This book had me hooked until the very end; I was sure I knew who was responsible for the deaths of the two girls and the disappearance of Tracey Rudd, but the involvement of most of the characters, including Gabriel Rudd and Sir Jack Beaufort, turned out to be quite different. I was especially intrigued by the references to the work of the artist Fuseli in the context of the story, so this read turned out to be an "educational" one for me too.
I'd never heard of this author and started reading him with No 8 of this series but that was no handicap at all to my enjoyment of this book. A fascinating insight into the contemporary art scene and a child abduction and seeming serial murderer plot lead to a gripping novel where every potential suspect seems viable. A well-written and plausible book that makes me want to go and read the first seven of the series. I can't wait!
Mickey Reid
Best of the Brock and Kolla series so far, in my opinion. This book told me a lot about the world of modern art, its artists, gallery owners and public reaction to art. Well written, with enough personal background of our main police characters to increase interest in their lives and actions. #8 in the Brock and Kolla series.
Wendy Kobylarz-Chouvarda
I hadn't read a Brock & Kolla mystery in years. I had remembered them being fantastic - drawing me in with intelligent, sensitive detectives embarking on unusual and interesting cases. This time around, I wasn't quite so smitten. It plodded a bit - although I had a lot on my plate in real life, and was less able than usual to concentrate on reading anything.

So I will not say for certain that I remembered the other novels wrongly, or am even assessing this for exactly what it's worth. Decent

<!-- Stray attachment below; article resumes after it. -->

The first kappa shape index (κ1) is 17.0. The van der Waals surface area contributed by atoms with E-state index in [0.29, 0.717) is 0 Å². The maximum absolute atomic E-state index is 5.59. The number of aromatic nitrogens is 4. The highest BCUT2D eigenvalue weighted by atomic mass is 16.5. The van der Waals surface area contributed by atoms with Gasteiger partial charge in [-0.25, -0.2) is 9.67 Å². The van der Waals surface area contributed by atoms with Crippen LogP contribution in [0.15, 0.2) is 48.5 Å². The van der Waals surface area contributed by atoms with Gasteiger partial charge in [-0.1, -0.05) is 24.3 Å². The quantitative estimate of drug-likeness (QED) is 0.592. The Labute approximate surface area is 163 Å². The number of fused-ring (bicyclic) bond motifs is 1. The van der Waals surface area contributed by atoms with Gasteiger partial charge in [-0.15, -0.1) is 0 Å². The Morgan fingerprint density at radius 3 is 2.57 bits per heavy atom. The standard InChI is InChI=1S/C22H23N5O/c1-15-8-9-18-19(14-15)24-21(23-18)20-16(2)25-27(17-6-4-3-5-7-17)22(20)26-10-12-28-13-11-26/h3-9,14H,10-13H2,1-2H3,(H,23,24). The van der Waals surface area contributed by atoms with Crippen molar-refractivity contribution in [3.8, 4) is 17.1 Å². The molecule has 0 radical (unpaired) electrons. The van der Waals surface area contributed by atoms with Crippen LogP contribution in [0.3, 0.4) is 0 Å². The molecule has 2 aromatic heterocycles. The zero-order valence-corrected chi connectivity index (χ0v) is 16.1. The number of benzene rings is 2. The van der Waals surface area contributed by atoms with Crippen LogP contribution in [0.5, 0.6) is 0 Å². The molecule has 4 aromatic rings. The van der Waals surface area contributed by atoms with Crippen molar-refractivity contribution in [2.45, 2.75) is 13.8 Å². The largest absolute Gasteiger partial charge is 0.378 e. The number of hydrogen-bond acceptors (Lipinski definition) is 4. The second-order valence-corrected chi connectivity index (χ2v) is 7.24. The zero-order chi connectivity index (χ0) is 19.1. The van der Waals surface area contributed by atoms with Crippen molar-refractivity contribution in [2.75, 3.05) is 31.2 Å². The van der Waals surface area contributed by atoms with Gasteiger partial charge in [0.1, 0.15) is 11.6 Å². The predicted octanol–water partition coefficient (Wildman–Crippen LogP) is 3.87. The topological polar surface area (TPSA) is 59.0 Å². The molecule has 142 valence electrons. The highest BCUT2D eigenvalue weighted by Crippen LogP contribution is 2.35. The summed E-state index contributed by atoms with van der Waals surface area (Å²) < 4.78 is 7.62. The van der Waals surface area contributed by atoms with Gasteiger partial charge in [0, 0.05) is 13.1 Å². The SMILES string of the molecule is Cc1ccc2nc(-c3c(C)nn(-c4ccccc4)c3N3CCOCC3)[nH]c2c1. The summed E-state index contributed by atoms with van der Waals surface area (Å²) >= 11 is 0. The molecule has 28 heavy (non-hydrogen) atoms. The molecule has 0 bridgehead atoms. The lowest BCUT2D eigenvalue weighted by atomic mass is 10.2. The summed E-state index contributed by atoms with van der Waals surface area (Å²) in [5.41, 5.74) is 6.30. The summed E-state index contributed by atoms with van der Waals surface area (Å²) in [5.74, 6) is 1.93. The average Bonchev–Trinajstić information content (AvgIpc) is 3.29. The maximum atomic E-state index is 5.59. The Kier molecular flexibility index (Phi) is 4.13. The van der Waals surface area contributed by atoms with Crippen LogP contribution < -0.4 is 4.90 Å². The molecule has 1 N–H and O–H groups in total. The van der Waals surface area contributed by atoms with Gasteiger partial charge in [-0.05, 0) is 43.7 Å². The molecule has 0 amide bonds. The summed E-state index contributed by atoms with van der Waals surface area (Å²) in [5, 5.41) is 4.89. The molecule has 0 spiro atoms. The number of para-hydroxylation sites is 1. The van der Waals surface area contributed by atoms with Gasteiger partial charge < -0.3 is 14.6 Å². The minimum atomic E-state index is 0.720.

A very unusual and dense mystery that centers on an outrageous contemporary artist, Gabriel Rudd, whose daughter, Tracey, has disappeared. This is as much about the sorry state of modern art as it is about detective work. As people in the small, inbred group of artists in the neighborhood suffer violent deaths, Rudd locks himself inside a glass cube and begins to create an elaborate series of artifacts called "No Trace," after his missing daughter.
Detectives Brock and Kolla are alternately disg
This might be my favorite Brock & Kolla so far. I think I said that about Babel, and at the time I meant it, but this has taken the number one spot. It's got a secluded feeling because of the location and nature of the crime/s, so even though the story takes place in London, it feels so much more intimate. And, really, thinking about it now, Maitland does this a lot: he seems to insulate his locations, thus his stories and characters, which is the perfect kind of atmosphere for a nice myster ...more
Lachlan Harris
FAirly straight forward thriller with two detectives on the case. Pedestrian structure. Slw moving and badly written. Otherwise a nice detective novel. But there are many other authors who outshine Maitland.
Evanston Public  Library
When contemporary artist Gabriel Rudd's young daughter, Tracey, goes missing from their London home, police suspect it might be the work of a serial killer. Soon the detective team of David Brock and Kathy Kolla find clues connected to Rudd and his bohemian neighborhood of artists and dealers. Could Rudd have exploited his daughter's disappearance to promote his own career? This most satisfying mystery is wonderfully atmospheric, with a scathing, very convincing send-up of the contemporary art s ...more
Mike Gabor
This was a strange book for me. The story centers around an artist whose 7 year old daughter disappears from her bedroom one night. There are also two slightly older young girls who are missing. The first third of the book started out slowly for me and I found myself losing interest, then the pace really picked up and I was hooked. However, I must say that I was very disappointed with the ending. It really seemed a bit far fetched to me. It was almost as though the author wasn't quite sure how t ...more
Mickey Hoffman
Six stars! This is one terrific mystery, or thriller, whatever you want to call it. Brock and Kolla on the hunt for the missing daughter of a very crazed, contemporary artist. The book takes you in and around a clique of artists and wannabies and a gallery that shows their work. Although this book is sort of a send-up of pretentious contemporary art, it rings true in many ways. Since I went to art school I can verify the soundness of the characterizations, as odd as they may seem to you. The boo ...more